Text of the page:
Defense Spending: the Endless Frontier

The military sets the agenda for scientific research, so it's still much easier to get funding to develop new bombs than to get the resources to develop new, potentially life-saving antibiotics.

Illustration by Cristina Daura

At any given time, the United States has four hundred W78 and W87 thermonuclear warheads on hair-trigger alert, loaded on intercontinental ballistic missiles that can travel eight thousand miles, capable of destroying every building and living creature within a four-mile radius. Since 2001, unmanned air vehicles piloted from a Nevada airbase have been used to kill ten thousand people on the other side of the world, many of them civilians. General Atomics’s MQ-9 Reaper drone has visual, infrared, and laser-based sensors for targeting, technology for real-time video streaming, multiple types of radar, and supports a range of bombs and missiles to rain death.

Weapons like these did not exist fifty years ago. There is no “natural” scientific or technological progression that accounts for their emergence. They require tremendous amounts of money to develop and immense scientific expertise employed precisely to these ends, highlighting an obvious yet often ignored truth: the military plays a central role in funding and shaping the modern scientific enterprise — an arrangement observers have called the “military-industrial-academic complex.”

Scientists have always developed weapons for their patrons. In 200 BC, Archimedes was perfecting catapults and grappling hooks for the rulers of Syracuse. However, the modern relationship between science, capitalism, and the military has its origins in the tremendous mobilization of scientists and engineers during the Second World War through the Office of Scientific Research and Development (OSRD) and the Manhattan Project (which resulted in the atomic bomb). Between 1938 and 1945, the US budget for military research and development increased nearly seventyfold from $23 million to $1.6 billion.

The technological successes of World War II transformed the perception of scientific research in the eyes of military, industry, and government officials. The shift in sentiment was captured in a seminal 1945 report entitled “Science, the Endless Frontier” by Vannevar Bush, the president of the OSRD. Bush argued that “the research scientists of the country must be called upon to continue in peacetime some substantial portion of those types of contribution to national security which they have made so effectively during the stress of the present war” and that basic scientific research was necessary to “make new and better and cheaper products” and create new jobs.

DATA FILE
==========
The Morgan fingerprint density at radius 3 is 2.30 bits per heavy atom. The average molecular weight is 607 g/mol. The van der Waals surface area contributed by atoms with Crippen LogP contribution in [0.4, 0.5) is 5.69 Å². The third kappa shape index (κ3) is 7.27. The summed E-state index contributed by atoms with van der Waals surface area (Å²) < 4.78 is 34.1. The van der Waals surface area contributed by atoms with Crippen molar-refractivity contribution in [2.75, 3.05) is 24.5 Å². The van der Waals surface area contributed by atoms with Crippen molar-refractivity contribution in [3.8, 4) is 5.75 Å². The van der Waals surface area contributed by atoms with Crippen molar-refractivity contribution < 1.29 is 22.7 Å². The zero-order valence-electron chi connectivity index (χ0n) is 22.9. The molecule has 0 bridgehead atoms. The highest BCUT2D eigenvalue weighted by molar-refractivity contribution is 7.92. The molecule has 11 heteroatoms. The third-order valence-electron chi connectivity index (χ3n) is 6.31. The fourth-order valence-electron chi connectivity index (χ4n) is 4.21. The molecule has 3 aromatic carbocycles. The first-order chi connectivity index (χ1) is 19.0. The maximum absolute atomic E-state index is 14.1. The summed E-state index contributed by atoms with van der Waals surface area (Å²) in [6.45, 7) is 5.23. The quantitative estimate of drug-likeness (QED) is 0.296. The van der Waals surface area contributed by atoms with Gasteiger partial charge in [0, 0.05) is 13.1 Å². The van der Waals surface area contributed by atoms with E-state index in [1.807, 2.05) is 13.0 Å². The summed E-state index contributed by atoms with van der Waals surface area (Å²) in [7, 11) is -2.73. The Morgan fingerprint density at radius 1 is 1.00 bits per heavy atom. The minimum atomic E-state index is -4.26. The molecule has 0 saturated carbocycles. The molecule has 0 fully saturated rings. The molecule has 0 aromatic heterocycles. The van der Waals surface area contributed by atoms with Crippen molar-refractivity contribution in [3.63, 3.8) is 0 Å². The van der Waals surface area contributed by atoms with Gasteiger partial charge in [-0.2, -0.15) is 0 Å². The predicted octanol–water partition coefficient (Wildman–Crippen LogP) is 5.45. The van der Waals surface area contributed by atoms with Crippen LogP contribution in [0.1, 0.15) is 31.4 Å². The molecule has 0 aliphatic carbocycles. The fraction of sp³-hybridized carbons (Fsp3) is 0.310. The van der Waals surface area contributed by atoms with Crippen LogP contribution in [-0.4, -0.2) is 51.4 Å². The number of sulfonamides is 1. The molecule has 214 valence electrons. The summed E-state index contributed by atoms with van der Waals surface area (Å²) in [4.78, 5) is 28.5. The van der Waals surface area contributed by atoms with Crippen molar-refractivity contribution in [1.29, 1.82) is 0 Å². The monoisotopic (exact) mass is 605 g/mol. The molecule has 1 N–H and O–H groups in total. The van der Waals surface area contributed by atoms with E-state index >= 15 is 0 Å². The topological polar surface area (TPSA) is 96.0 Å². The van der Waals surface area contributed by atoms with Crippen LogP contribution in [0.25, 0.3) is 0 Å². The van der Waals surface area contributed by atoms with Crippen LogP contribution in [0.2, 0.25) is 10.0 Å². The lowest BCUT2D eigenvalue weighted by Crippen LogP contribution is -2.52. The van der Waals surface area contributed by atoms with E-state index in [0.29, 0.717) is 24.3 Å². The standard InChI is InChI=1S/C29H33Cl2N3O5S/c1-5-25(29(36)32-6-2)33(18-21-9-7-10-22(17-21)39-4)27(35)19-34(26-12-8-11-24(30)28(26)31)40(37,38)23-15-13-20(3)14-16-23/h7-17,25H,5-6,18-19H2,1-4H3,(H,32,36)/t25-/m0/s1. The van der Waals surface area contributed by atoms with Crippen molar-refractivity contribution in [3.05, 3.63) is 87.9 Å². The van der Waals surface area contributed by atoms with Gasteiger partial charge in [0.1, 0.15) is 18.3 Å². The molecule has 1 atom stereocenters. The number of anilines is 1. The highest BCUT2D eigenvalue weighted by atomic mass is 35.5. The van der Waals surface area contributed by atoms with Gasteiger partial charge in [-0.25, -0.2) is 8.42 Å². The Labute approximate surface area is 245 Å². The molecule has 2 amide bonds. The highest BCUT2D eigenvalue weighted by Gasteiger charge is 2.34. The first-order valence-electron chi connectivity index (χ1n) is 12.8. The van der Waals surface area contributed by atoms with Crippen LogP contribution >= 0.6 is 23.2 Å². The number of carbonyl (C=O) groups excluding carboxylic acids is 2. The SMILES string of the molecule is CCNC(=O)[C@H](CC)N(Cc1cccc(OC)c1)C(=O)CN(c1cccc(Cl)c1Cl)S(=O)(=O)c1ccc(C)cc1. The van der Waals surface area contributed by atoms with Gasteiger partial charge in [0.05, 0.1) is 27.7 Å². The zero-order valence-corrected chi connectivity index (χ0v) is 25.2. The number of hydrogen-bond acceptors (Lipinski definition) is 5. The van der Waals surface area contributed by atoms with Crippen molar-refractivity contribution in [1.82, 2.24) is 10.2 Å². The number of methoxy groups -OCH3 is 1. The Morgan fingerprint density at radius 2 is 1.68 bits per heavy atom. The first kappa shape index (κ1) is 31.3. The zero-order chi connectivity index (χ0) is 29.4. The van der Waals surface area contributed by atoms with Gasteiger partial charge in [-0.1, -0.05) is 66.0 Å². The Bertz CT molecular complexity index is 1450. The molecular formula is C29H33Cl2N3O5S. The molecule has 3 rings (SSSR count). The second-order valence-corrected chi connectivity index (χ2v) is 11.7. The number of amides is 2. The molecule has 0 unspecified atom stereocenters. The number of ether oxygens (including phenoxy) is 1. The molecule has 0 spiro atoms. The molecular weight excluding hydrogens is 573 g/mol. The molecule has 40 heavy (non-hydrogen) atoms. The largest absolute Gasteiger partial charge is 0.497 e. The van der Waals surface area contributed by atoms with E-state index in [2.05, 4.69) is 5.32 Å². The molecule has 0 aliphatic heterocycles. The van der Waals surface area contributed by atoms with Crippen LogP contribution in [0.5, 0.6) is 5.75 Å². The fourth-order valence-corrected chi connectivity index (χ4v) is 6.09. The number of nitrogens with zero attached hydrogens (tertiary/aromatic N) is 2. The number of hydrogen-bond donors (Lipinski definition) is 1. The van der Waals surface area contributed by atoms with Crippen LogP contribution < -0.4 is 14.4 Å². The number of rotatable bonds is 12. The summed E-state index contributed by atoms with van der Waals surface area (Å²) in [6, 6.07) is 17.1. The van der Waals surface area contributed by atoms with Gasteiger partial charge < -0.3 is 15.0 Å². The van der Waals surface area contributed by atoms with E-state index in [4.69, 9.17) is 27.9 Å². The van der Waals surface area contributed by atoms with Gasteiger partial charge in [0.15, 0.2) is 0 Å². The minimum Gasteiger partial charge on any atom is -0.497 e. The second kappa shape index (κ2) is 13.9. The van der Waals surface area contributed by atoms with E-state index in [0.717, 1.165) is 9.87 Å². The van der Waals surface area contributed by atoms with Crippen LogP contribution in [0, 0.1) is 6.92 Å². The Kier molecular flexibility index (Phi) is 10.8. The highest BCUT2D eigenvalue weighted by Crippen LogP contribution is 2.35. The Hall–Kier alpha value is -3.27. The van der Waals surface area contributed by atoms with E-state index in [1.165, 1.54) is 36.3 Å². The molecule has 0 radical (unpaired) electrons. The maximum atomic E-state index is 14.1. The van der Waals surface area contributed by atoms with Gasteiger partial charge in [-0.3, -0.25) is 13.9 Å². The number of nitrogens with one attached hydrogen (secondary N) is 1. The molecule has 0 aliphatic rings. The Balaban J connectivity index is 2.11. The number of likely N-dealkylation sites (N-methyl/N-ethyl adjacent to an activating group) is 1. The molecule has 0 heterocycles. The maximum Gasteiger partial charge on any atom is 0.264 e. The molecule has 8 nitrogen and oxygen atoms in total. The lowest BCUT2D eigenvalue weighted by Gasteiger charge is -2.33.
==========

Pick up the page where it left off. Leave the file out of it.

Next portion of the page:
The Bush report profoundly shaped policymakers’ views on the role of science in society. Increasingly, the modern scientific enterprise was conceived as a military-Keynesian project meant to boost both the military might of the United States and capitalist profit-making.

The Korean War and fears surrounding the Soviets’ launch of their Sputnik satellite cemented this vision, fueling broad enthusiasm among policymakers for expanding science funding. American science had become permanently yoked to military and corporate prerogatives.

In almost all discussions of science, expenditures on scientific research (“Research”) are lumped together with money spent on developing new products (“Development”) into a single category: Research and Development (often abbreviated R&D). The Research subclassification encompasses both basic research — research without “any particular application or use in view” — and applied research — research “directed primarily towards a specific practical aim or objective.” Development, on the other hand, is geared toward exploiting knowledge gained from research to make “new products or processes or improving existing products or processes.”

Since the 1950s, the United States has spent roughly 1 percent of its GDP for scientific R&D (in 2018, about $116 billion). But within the broad category of scientific R&D, military spending dominates. This pattern was most evident during the Cold War years, when military R&D consistently accounted for 60–80 percent of total R&D spending. Today, military R&D spending accounts for nearly half of all science spending by the federal government ($70 billion in 2018). The vast majority of these funds (more than $50 billion a year) go directly to developing conventional or nuclear weapons. By contrast, the total amount allocated for basic research in 2018 across all federal agencies in all fields was just under $37 billion.

Universities are a major beneficiary of military funding. MIT’s Lincoln Laboratory gets more than a billion dollars a year from the military for everything from ballistic missile defense to intelligence, surveillance, and reconnaissance (ISR) systems and technology. Penn State’s Applied Research Laboratory — one of fourteen Department of Defense University Affiliated Research Centers — recently received more than $2 billion from the Navy. Johns Hopkins University’s Applied Physics Laboratory employs more than 6,300 people and touts its role in inventing numerous weapons, including “the world’s first long-range, autonomous, precision guided weapon.”